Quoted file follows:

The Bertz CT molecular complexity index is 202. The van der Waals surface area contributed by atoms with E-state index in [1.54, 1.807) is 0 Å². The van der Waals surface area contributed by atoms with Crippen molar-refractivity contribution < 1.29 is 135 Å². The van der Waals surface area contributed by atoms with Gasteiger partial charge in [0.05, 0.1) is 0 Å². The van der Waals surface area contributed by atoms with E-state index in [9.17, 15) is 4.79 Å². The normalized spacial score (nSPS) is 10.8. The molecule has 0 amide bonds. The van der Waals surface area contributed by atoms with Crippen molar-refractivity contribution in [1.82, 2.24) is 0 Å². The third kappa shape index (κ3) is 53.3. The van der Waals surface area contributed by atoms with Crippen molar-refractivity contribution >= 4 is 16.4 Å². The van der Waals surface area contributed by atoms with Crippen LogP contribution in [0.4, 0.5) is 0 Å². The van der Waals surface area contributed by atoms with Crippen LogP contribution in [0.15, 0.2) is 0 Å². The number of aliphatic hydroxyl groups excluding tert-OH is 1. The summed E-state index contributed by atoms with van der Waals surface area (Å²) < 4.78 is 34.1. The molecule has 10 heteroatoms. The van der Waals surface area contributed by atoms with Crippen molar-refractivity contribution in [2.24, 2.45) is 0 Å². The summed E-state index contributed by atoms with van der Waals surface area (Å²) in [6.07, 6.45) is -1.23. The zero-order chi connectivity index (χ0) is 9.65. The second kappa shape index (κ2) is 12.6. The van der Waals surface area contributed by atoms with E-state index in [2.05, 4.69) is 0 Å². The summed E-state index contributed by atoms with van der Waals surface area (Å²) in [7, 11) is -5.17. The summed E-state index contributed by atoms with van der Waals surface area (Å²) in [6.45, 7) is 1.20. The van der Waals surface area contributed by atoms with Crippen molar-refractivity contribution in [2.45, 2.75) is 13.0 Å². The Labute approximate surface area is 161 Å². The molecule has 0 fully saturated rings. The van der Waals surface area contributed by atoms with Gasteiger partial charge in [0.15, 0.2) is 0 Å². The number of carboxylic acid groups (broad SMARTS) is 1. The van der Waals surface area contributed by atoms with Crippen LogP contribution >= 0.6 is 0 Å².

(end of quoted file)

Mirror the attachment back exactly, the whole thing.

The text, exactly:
The Bertz CT molecular complexity index is 202. The van der Waals surface area contributed by atoms with E-state index in [1.54, 1.807) is 0 Å². The van der Waals surface area contributed by atoms with Crippen molar-refractivity contribution < 1.29 is 135 Å². The van der Waals surface area contributed by atoms with Gasteiger partial charge in [0.05, 0.1) is 0 Å². The van der Waals surface area contributed by atoms with E-state index in [9.17, 15) is 4.79 Å². The normalized spacial score (nSPS) is 10.8. The molecule has 0 amide bonds. The van der Waals surface area contributed by atoms with Crippen molar-refractivity contribution in [1.82, 2.24) is 0 Å². The third kappa shape index (κ3) is 53.3. The van der Waals surface area contributed by atoms with Crippen molar-refractivity contribution >= 4 is 16.4 Å². The van der Waals surface area contributed by atoms with Crippen LogP contribution in [0.4, 0.5) is 0 Å². The van der Waals surface area contributed by atoms with Crippen LogP contribution in [0.15, 0.2) is 0 Å². The number of aliphatic hydroxyl groups excluding tert-OH is 1. The summed E-state index contributed by atoms with van der Waals surface area (Å²) < 4.78 is 34.1. The molecule has 10 heteroatoms. The van der Waals surface area contributed by atoms with Crippen molar-refractivity contribution in [2.24, 2.45) is 0 Å². The summed E-state index contributed by atoms with van der Waals surface area (Å²) in [6.07, 6.45) is -1.23. The zero-order chi connectivity index (χ0) is 9.65. The second kappa shape index (κ2) is 12.6. The van der Waals surface area contributed by atoms with E-state index in [2.05, 4.69) is 0 Å². The summed E-state index contributed by atoms with van der Waals surface area (Å²) in [7, 11) is -5.17. The summed E-state index contributed by atoms with van der Waals surface area (Å²) in [6.45, 7) is 1.20. The van der Waals surface area contributed by atoms with Crippen molar-refractivity contribution in [2.45, 2.75) is 13.0 Å². The Labute approximate surface area is 161 Å². The molecule has 0 fully saturated rings. The van der Waals surface area contributed by atoms with Gasteiger partial charge in [0.15, 0.2) is 0 Å². The number of carboxylic acid groups (broad SMARTS) is 1. The van der Waals surface area contributed by atoms with Crippen LogP contribution >= 0.6 is 0 Å².